Cybersecurity workers are in high demand but short supply – and a panel of tech professionals on Thursday discussed how to get more students interested in that field and to prepare hiring managers to recognize qualified women and minority candidates. National Security Agency Deputy Director Rick Ledgett said during the “New World Cybersecurity Threats: STEM to the Rescue” discussion at the U.S. News STEM Solutions Conference that his agency hires about 1,500 people every year, including 800 from the fields of science, technology, engineering and math. These are selected out of the 90,000 applications the agency receives every year, he said, but the traditional lack of interest in those sciences among women and minorities “limits the pool a little bit.”

[] 5/20

Technology Drives Open Government Initiatives

As technology becomes more pervasive in daily life, ordinary citizens are looking to government to use the same tools to meet the growing demand for increased transparency. When it comes to using technology to drive open (or transparent) government, citizens have so far been less than impressed by what they’ve seen, according to the Pew Research Center’s study, “Americans’ Views on Open Government Data.” Just 7 percent of respondents said local governments share their data very effectively, and only 19 percent could think of an example where the local government did a good job providing information to the public about data it collects.

[] 5/23

California’s tech industry is headed toward a new frontier

California technology companies are poised to take the lead in developing new anti-drone and gun safety tools for the federal government – adding another layer of complexity to the West Coast industry’s relationship with East Coast intelligence agencies. The demand for a technological solution known as “geo-fencing” stems from concerns that arose in 2015, after drone hobbyists brazenly flew their hovercraft over wildfires during the fire season. Their zeal for filming the blaze interfered with the ability of firefighting aircraft to douse the deadly flames with water and fire retardant. That year Rep. Adam Schiff, a Burbank, California, Democrat who’s the House Permanent Select Committee on Intelligence ranking member, called on the Federal Aviation Administration to finalize rules for drone operators so that they are deterred from interfering with the duties of emergency response personnel.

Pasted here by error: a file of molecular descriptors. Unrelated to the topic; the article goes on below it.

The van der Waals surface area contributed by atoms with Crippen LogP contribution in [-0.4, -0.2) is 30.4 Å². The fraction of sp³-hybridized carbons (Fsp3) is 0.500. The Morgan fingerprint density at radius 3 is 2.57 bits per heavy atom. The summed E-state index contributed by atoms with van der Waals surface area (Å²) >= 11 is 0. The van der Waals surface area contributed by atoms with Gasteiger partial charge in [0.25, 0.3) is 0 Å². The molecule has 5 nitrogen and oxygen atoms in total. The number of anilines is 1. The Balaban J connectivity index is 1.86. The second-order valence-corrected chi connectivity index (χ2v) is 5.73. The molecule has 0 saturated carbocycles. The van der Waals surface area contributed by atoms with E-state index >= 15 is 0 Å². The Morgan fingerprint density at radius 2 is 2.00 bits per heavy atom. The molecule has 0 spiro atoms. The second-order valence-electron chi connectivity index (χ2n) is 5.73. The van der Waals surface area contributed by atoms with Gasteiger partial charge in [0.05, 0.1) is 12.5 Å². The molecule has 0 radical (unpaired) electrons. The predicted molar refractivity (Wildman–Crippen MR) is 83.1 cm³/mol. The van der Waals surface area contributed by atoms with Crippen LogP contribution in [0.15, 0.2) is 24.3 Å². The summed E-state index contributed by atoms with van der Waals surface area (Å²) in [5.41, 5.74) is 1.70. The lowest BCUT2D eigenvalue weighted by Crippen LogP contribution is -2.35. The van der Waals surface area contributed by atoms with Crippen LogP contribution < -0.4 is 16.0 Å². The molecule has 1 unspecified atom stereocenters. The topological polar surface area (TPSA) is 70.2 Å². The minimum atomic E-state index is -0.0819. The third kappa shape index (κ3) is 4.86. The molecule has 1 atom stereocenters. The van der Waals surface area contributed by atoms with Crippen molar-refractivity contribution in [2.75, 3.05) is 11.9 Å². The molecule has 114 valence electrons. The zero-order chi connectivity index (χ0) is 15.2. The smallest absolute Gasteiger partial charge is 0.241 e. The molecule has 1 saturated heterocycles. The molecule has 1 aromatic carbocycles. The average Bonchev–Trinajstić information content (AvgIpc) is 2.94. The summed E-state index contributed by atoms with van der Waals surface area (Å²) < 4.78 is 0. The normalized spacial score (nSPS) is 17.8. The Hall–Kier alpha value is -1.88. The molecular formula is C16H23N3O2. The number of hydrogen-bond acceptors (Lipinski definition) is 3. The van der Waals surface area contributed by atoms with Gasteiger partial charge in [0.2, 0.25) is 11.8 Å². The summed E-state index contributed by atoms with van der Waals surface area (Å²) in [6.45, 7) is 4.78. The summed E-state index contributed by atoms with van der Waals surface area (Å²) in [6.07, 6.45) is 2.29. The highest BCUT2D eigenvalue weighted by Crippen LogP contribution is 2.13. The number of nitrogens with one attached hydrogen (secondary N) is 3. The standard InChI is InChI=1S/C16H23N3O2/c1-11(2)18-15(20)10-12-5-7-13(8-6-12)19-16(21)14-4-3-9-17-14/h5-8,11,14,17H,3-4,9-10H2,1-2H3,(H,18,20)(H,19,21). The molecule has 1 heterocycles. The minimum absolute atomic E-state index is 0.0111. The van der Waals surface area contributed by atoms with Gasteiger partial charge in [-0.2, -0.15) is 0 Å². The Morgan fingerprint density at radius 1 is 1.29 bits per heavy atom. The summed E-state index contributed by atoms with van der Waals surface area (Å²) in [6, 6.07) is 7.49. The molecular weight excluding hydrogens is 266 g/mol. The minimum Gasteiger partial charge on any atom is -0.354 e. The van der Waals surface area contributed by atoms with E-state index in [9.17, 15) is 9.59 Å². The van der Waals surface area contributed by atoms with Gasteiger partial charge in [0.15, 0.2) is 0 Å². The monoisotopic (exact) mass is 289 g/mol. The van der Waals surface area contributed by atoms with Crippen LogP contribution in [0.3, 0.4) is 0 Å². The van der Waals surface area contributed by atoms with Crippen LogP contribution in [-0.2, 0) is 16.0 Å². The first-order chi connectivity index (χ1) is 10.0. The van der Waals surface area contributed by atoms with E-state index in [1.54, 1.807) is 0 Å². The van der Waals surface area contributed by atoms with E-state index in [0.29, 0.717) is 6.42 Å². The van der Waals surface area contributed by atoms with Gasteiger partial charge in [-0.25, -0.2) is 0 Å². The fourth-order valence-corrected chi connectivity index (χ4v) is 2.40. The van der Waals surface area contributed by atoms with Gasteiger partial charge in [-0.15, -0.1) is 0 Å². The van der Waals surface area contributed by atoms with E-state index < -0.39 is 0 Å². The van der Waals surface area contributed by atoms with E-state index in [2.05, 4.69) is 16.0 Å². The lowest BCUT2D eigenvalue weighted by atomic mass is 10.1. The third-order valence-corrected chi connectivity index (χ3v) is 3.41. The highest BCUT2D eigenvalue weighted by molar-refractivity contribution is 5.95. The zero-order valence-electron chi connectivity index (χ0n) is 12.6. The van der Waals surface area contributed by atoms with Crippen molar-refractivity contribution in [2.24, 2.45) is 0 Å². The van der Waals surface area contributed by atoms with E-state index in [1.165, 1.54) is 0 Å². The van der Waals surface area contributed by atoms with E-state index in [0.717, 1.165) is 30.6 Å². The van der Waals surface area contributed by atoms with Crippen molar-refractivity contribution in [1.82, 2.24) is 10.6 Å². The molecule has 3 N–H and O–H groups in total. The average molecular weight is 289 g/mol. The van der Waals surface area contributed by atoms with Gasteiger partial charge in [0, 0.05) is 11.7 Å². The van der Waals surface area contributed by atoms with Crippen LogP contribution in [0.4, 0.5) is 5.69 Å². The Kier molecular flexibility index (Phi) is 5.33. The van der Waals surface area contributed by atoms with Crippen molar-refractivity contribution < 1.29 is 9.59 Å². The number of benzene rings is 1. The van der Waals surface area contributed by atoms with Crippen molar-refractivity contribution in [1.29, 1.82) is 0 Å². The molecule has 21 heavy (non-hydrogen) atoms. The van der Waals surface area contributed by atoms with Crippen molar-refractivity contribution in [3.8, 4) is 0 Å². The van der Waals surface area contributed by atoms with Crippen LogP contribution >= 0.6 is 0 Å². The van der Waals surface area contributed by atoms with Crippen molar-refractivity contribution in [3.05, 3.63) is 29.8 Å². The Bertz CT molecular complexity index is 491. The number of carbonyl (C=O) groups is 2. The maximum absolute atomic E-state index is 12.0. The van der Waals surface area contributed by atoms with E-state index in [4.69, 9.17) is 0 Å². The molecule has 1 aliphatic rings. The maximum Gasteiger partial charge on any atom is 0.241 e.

[] 5/21

May 2016 IT Procurement Update

Here’s a quick snapshot of active bid opportunities TechWire is following this month. View our Bids page for more information about these and other opportunities in California government.

[] 5/23

Gore: Dynamic Ag Tech Disruption Shapes Irrigation Practices

Irrigated Lands Regulatory Program … even the acronym is cumbersome, ILRP. Ag and food tech entrepreneurs need to know about ILRP – about the bureaucratic infighting, the growers’ fears and the implications for on-farm technology businesses.  About how it illustrates your business sector and the useful lessons to be learned. This is the second part of my two-part blog on dynamic ag tech disruption as manifesting at the State Water Resources Control Board (SWRCB).

[] 5/23

Red Hat Shares Could Rise 30% In a Year

Red Hat shares could rise 30% in a year as more companies use its server software, according to a report on Sunday in the financial publication Barron’s. Raleigh, North Carolina-based Red Hat RHT 2.23% , which distributes an open source computer system known as Linux, is growing its apps business which generated roughly 15% of annual revenue last year.

[] 5/22

Assembly Subcommittee Approves Funding for Online Business Filing System

An initiative by the Secretary of State to replace its antiquated business filing process with an automated, online service has won preliminary budget approval in the Assembly. The Assembly Budget Subcommittee No. 4 on Thursday voted 4 to 1 in favor of the administration’s $2.6 million request to fund the suspended IT project, which advocates say will improve customer experience and reduce the state’s operational costs. The online system, known as Business Connect, is intended to enable the Secretary of State to process documents within a few hours, allowing business to quickly open their doors, create bank accounts, acquire loans, hire employees and generate income, according to a committee analysis.

[] 5/23